Time for a helping hand

Michael Hand ministered as a priest in Enniskillen for several years in the 1980s. Now a mental health practitioner in Derry, in the first of a short series, he reflects on his time in the priesthood and talks about key moments in his life since then.

IN 1981 when men were dying on hunger strike in the Maze prison for a cause that they believed in, I was appointed as dean of discipline to St Michael’s College in Enniskillen for a cause that I did not believe in.
However, as I had taken a vow of obedience, I did what I was told and that is how I ended up in the beautiful county of Fermanagh.
I did two years hard labour in St Michael’s College for a crime that I did not commit and got out on the early release programme. As a reward for good behaviour, I was appointed as a curate to the town of Enniskillen where I ministered as a priest until 1988 when the vow of celibacy proved to be one that I could not keep.
One of the best kept secrets of the institutional church is that a significant amount of the teachings of Jesus is about social and economic issues and it was the social aspect of the gospel that attracted me. It is my belief that the institutional church has neglected this in favour of the more devotional side of religion.
When I look back on my time as a priest in Enniskillen I am proud of some of the contributions that I made in this area. The 1980s was a time of recession with high unemployment. The area of the parish that I was responsible for was Hillview and Kilmacormick where there was a lot of social deprivation. With the help of Sr. Rosemary Conlon and Eugene Kelly, we set up an ACE scheme which gave employment to over 70 people and helped restore some pride and dignity to an area that was neglected.
With the help of some wonderful people, I set up a Faith and Light group, which provided support and spiritual nourishment for people with an intellectual disability, in a way that met their needs. That group is still going successfully and I was delighted to be invited to their 25th anniversary some years ago. I also established an excellent folk group led by Sr. Magdalene O’Reilly, Attracta Flanagan and Gailey Quinn that performed at 12.30 mass every Sunday and was a joy to listen to – it made Mass bearable for young people. I tried to keep my sermons short, working on the principle that if you haven’t struck oil after five minutes, stop drilling!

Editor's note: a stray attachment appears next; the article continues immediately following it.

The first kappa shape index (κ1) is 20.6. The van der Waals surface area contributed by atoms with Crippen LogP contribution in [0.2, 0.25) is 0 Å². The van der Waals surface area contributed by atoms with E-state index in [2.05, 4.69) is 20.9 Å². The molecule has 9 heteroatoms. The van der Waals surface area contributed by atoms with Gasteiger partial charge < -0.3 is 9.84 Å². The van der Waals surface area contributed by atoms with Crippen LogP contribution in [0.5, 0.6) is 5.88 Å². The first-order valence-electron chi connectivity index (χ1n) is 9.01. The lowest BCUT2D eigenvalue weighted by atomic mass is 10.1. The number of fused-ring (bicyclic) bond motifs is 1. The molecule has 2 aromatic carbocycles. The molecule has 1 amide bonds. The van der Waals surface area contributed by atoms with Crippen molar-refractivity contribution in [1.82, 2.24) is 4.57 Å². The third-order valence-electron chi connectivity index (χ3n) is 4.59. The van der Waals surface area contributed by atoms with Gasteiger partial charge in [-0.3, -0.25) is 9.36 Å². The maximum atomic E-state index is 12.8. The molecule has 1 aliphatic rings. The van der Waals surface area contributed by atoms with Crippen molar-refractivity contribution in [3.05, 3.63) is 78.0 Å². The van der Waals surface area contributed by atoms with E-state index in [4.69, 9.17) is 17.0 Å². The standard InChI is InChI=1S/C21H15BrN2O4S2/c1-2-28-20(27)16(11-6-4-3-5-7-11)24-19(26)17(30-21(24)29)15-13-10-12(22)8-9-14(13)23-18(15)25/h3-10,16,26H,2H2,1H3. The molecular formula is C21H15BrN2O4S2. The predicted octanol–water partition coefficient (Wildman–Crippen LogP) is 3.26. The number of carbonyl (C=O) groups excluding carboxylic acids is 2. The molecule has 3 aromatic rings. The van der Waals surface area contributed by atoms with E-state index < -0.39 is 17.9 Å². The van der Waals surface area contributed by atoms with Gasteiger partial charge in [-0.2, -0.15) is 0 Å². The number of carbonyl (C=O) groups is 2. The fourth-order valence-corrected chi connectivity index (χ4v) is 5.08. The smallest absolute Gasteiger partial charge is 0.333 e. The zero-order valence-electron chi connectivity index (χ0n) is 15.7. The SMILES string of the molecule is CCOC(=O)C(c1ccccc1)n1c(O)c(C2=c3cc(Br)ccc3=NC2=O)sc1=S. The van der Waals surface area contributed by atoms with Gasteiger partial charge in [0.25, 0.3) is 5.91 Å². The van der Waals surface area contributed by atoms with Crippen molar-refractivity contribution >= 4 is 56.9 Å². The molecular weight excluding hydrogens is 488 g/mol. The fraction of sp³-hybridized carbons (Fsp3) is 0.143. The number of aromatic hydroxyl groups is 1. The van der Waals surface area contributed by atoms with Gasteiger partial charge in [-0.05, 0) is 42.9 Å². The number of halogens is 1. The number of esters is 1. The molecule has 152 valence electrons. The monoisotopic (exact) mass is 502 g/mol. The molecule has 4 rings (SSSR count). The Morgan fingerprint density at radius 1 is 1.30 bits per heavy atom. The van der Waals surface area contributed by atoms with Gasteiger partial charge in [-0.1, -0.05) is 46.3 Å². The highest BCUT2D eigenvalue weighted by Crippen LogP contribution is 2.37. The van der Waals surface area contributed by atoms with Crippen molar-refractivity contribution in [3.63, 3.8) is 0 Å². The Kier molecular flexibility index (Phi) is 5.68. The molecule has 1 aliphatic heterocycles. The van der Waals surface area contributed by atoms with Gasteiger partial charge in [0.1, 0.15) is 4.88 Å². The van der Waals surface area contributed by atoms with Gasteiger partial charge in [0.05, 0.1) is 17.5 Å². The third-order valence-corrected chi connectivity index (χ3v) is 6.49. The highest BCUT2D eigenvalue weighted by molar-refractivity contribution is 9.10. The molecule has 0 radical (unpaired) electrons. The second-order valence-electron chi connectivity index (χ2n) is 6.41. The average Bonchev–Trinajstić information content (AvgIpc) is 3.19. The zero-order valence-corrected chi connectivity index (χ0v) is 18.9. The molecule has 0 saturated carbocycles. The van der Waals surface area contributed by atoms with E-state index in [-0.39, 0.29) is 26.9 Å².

I was privileged to be the celebrant at people’s wedding, it was a task that I put a lot of effort into, trying to make their big day that bit extra special. Often I returned home to an empty house after such a celebration and felt very lonely, I longed for the companionship that they had just celebrated. I shared with people in their times of sadness when they buried their loves ones or were struggling to cope with physical and mental illness. The town and the people of Enniskillen will always have a very special place in my heart and I am always grateful for the time I spent there.
After years of struggle, I came to the conclusion, which looking back was glaringly obvious, that I was not cut out for the priesthood and I took my leave and went to Magee College and trained to be a social worker. I worked most of my career in Omagh, working first in Child Protection and then for over 20 years in the area of addiction and mental health and I was privileged to assist many people on the road to recovery although sadly some did not make it.
Before I left the priesthood a good friend said to me: “You have an idealistic view of women and you might never meet one that measures up to your expectations.”
That was a frightening thought but fortunately I did meet a lovely German lass who did meet my expectations and we got married and had three wonderful children. The experience of being a husband and father helped me grow a lot more as a complete human being than the priesthood ever did. Sadly, after over 20 years of marriage, our lives grew apart and we went our separate ways, which was one of the most painful experiences of my life. I have often thought that whenever the Catholic church gets around to allowing priests to marry, which inevitably they will if they want to survive, when priests discover first hand how challenging marriage is, they will take a much more lenient view on divorce!”
To bring things full circle, for the past ten years I have been in a wonderful relationship with a Fermanagh woman from Belleek and we live in the beautiful city of Derry. I still work three days a week as a mental health practitioner attached to a GP practice and I still enjoy helping people who are struggling to deal with the challenges that life throws up.
Over the years, I have put together some stories about key moments in my life and over the next number of weeks this newspaper will be publishing one story a week. I hope you enjoy them.

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The Fermanagh Herald is published by North West of Ireland Printing & Publishing Company Limited, trading as North-West News Group.
Registered in Northern Ireland, No. R0000576. 28 Belmore Street, Enniskillen, County Fermanagh, Northern Ireland, BT74 6AA